COVID-19 vaccines work well, but finding cures for the disease will be just as important

The search for a COVID cure has flown under the radar while we pinned all our hopes on a vaccine
US Navy doctors, nurses, and corpsment treat COVID patients in the ICU aboard the USNS Comfort
US Navy doctors, nurses, and corpsment treat COVID patients in the ICU aboard the USNS Comfort, April 22, 2020. Source: Navy Medicine

As vaccines have rolled out in the US and around the world, the focus on fighting COVID-19 has centered almost exclusively on vaccine effectiveness, mass vaccination goals, and herd immunity. Epidemiologists have emphasized that continued use of non-pharmaceutical interventions (NPIs) like masking and limiting indoor gatherings will be necessary to slow or stop the virus.

Vaccines and NPIs have already proven they can greatly reduce infection rates, but there are many reasons why mass vaccination may not be enough to fully stop it. Among those are vaccine hesitancy and new variants such as the South African variant B.1.135 that shows signs of resistance. Successful therapeutics and antivirals could be the missing bridge between a constantly receding and resurging worldwide endemic virus, and true eradication of the virus globally.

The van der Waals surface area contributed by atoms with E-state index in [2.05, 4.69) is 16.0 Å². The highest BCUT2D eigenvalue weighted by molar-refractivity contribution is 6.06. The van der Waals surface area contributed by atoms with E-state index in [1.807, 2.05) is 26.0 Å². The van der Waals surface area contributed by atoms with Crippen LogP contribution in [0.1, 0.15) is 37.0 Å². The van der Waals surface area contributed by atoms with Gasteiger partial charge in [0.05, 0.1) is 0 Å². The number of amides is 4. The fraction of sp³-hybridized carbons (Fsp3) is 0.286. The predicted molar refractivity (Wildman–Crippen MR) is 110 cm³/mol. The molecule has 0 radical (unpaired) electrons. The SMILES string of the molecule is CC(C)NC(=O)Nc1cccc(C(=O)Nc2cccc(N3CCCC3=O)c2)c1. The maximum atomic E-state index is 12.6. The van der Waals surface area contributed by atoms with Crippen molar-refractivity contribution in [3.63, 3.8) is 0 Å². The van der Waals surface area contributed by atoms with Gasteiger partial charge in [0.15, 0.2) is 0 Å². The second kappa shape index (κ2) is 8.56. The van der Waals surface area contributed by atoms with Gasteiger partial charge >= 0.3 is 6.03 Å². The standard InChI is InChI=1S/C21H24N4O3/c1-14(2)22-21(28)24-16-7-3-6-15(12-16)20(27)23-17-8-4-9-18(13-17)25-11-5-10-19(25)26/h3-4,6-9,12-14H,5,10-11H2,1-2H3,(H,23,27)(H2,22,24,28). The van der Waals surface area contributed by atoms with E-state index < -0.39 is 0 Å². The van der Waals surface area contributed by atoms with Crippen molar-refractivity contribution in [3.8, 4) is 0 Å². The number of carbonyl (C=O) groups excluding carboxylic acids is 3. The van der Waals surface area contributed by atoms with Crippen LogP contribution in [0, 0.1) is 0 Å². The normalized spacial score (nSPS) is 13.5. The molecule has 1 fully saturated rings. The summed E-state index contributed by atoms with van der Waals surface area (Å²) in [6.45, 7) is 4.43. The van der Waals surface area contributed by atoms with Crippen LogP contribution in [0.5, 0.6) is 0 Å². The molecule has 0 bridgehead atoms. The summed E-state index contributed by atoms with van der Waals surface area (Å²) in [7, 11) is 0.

Some of therapies have already been identified and approved for emergency use including dexamethasone, monoclonal antibodies, and the antiviral drug remdesivir. These treatments have blunted the fatality rate of COVID-19, but they are just a small fraction of the arsenal or new and repurposed therapeutics that the biotech industry is currently advancing through clinical trials. Among the treatments being tested are novel drug compounds, repurposed old drugs, high-tech biologics like antibodies, and new applications of CRISPR gene editing and messenger RNA. At least 70 COVID-19 candidates are in human clinical trials, according to Regulatory Focus. Here are a few examples:

  • Eli Lilly’s rheumatoid arthritis drug, Olumiant, received emergency use authorization in the US for COVID-19 in November 2020, and the company recently reported Phase 3 results showing a significant decrease in death in hospitalized patients with COVID-19. The European Medicines Agency has promised to quickly review the drug for approval.